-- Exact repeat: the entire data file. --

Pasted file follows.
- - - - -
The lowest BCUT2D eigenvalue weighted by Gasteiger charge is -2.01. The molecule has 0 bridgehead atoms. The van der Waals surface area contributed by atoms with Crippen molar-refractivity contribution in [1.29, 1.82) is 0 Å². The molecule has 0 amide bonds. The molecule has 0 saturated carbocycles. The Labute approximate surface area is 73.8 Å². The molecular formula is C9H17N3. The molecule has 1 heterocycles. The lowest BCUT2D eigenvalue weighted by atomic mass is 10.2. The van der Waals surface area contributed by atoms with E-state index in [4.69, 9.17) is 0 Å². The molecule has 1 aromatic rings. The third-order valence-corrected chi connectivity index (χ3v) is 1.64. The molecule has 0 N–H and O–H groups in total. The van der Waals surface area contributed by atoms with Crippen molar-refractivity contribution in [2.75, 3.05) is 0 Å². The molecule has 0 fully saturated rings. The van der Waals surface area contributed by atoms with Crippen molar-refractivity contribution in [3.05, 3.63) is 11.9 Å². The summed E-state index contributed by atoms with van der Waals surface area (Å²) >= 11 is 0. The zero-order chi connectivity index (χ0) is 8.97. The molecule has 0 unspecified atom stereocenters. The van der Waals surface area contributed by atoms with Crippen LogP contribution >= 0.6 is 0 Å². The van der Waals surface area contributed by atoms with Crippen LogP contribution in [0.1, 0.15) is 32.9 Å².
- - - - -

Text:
The lowest BCUT2D eigenvalue weighted by Gasteiger charge is -2.01. The molecule has 0 bridgehead atoms. The van der Waals surface area contributed by atoms with Crippen molar-refractivity contribution in [1.29, 1.82) is 0 Å². The molecule has 0 amide bonds. The molecule has 0 saturated carbocycles. The Labute approximate surface area is 73.8 Å². The molecular formula is C9H17N3. The molecule has 1 heterocycles. The lowest BCUT2D eigenvalue weighted by atomic mass is 10.2. The van der Waals surface area contributed by atoms with E-state index in [4.69, 9.17) is 0 Å². The molecule has 1 aromatic rings. The third-order valence-corrected chi connectivity index (χ3v) is 1.64. The molecule has 0 N–H and O–H groups in total. The van der Waals surface area contributed by atoms with Crippen molar-refractivity contribution in [2.75, 3.05) is 0 Å². The molecule has 0 fully saturated rings. The van der Waals surface area contributed by atoms with Crippen molar-refractivity contribution in [3.05, 3.63) is 11.9 Å². The summed E-state index contributed by atoms with van der Waals surface area (Å²) >= 11 is 0. The zero-order chi connectivity index (χ0) is 8.97. The molecule has 0 unspecified atom stereocenters. The van der Waals surface area contributed by atoms with Crippen LogP contribution >= 0.6 is 0 Å². The van der Waals surface area contributed by atoms with Crippen LogP contribution in [0.1, 0.15) is 32.9 Å².